Is India facing a 'cultural emergency'?

  • 31 January 2013
  • From the section India
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Salman Rushdie
Sir Salman Rushdie's 1988 book The Satanic Verses remains banned in India

Is India facing what author Salman Rushdie calls a "cultural emergency" with writers, painters and filmmakers being targeted by the mob? (The Emergency in the 1970s was the darkest hour in Independent India's history when civil liberties were suspended.)

Consider the events that have made the front pages this week.

Leading academic Ashis Nandy is threatened with arrest after he makes controversial remarks about corruption and disadvantaged groups at the popular Jaipur literary festival. Sir Salman himself is asked to stay away from a film promotion and a literary festival in Calcutta, supposedly one of India's more liberal cities, because authorities fear protests from fringe Muslim groups. Similar groups have demanded a ban on actor-director Kamal Haasan's new film Vishwaroopam, prompting the star to complain about "cultural terrorism".

The outsize controversy over the remarks made by Prof Nandy, who was once voted one of the world's top 100 public intellectuals by Foreign Policy magazine, demonstrates how fringe groups can threaten free speech with impunity.

At a panel discussion ironically called the Republic of Ideas, the scholar said "most of the corrupt" in India came from its most disadvantaged groups, but he also said that corruption among the rich was less conspicuous.

Ashis Nandy is one of India's top academics

All hell broke loose: there was a tsunami of media-generated outrage, a police complaint was lodged against Prof Nandy, and prominent Dalit leader Mayawati said he should be sent to prison. Very few people seemed to be listening to Prof Nandy's patient clarifications. Dalit scholar Kancha Ilaiah said Prof Nandy had made "a bad statement with good intentions". But the harassment of the good professor is likely to continue.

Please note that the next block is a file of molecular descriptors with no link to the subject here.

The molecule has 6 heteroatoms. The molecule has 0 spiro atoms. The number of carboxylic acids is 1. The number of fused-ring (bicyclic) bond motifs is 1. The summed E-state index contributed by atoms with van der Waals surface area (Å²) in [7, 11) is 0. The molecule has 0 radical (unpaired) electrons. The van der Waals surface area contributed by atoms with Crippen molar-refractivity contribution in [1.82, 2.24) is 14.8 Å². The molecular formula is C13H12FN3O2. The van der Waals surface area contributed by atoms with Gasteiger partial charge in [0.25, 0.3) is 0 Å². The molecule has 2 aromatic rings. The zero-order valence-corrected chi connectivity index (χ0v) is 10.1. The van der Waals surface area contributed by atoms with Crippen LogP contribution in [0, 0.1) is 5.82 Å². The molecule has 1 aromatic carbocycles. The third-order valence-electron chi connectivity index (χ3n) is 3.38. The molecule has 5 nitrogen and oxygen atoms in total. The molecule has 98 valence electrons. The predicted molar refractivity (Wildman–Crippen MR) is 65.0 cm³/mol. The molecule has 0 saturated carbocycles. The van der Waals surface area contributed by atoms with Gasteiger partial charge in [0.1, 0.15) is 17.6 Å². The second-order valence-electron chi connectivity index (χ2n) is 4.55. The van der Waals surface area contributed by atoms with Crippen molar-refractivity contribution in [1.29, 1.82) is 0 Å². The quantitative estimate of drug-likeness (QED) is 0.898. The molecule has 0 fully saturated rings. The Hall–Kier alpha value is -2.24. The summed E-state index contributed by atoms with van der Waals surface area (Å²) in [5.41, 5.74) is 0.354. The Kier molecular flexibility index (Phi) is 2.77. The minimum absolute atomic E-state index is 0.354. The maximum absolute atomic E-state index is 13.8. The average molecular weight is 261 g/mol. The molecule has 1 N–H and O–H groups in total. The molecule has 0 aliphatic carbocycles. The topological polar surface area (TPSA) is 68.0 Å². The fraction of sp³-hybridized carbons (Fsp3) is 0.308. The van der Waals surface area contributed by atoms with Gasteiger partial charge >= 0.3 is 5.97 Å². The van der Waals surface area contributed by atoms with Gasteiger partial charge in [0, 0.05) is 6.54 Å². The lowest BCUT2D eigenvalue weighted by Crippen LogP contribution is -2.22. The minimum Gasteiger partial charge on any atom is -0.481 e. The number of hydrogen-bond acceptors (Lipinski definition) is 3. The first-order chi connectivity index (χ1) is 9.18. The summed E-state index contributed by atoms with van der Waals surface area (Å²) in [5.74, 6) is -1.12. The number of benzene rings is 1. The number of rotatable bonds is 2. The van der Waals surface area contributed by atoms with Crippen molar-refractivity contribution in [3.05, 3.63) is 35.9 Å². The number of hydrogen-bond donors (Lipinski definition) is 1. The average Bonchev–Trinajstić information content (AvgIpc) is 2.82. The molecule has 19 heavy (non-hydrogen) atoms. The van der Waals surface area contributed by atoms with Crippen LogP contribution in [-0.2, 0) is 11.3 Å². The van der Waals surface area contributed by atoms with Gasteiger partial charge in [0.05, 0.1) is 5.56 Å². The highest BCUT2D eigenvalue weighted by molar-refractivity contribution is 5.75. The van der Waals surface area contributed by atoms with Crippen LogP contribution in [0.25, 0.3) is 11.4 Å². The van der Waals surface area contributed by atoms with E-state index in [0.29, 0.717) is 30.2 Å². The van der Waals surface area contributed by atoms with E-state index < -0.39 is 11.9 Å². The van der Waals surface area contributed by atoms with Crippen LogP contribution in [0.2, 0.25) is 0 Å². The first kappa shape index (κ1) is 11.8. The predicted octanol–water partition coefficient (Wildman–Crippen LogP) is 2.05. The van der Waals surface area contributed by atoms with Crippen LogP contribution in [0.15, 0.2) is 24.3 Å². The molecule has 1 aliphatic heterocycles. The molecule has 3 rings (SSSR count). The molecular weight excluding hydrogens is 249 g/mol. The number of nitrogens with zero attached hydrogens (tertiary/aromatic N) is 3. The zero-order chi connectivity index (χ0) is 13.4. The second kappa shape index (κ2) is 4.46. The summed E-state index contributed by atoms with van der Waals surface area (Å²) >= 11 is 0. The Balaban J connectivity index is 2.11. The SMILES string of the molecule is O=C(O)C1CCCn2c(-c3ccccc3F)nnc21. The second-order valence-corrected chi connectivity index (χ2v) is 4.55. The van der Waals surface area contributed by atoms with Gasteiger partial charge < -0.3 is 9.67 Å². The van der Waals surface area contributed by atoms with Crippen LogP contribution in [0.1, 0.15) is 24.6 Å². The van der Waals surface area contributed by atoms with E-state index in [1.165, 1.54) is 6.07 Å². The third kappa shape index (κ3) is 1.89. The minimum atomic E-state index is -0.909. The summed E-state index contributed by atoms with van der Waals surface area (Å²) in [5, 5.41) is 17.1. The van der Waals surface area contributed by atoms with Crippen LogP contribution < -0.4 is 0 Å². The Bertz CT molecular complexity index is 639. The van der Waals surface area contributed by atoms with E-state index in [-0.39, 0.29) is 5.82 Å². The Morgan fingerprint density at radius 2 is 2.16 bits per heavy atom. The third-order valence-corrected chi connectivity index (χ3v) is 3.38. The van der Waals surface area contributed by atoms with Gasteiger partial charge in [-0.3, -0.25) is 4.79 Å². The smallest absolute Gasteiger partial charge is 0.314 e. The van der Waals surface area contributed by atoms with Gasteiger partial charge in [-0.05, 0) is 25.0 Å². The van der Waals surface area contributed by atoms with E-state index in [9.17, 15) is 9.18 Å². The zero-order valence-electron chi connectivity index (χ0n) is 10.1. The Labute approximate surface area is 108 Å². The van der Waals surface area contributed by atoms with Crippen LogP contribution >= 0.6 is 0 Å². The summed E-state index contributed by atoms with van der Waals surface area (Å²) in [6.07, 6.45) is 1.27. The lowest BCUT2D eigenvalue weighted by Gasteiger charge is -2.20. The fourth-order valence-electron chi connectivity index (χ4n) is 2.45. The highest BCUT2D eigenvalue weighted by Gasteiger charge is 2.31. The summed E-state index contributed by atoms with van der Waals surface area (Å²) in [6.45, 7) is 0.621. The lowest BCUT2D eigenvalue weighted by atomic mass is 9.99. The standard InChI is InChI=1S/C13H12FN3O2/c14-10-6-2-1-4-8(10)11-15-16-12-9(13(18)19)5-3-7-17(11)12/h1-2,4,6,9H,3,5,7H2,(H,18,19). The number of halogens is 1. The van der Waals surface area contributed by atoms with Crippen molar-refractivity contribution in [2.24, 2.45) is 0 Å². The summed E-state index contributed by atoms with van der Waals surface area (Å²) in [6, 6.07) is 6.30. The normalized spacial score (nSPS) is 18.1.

Sir Salman, who's no stranger to controversy in India, was asked to stay away from promoting Midnight's Children, the film based on his novel, and a book fair in Calcutta on Wednesday following fears of fringe Muslim groups protesting against his presence. "Rushdie banished from Calcutta," said a shocked Telegraph newspaper.

And in Chennai (Madras) in southern India, Kamal Haasan, according to reports, has agreed to personally cut parts of his big budget film Vishwaroopam because some Muslims groups don't like the way the community has been portrayed in the film.

This after the film has been cleared by official censors, and the high court has thrown out moves to ban the film from being screened. A tired Kamal Haasan said he was fed up with the controversy and contemplating leaving the country. There's a grim precedent: one of India's greatest painters, MF Husain, was literally hounded into exile for drawing a Hindu goddess naked.

Last year cartoonist Sudhir Tailang told me that a "new intolerance" was gripping India. He was dismayed by the arrest of anti-corruption cartoonist Aseem Trivedi after a lawyer complained that his cartoons mocked the country and its constitution.

The new intolerance, many believe, is also being fuelled by a section of India's sensation-seeking media, which "dumbs down" nuanced debates.

Others argue that politicians should share a large part of the blame. "When politicians abdicate the responsibility of standing up for the average citizen in the face of such action, when they become cheerleaders for intimidation in fact, the republic is in trouble indeed," says The Indian Express newspaper. The question is, why are most Indian politicians and the government silent about such attacks on free speech?

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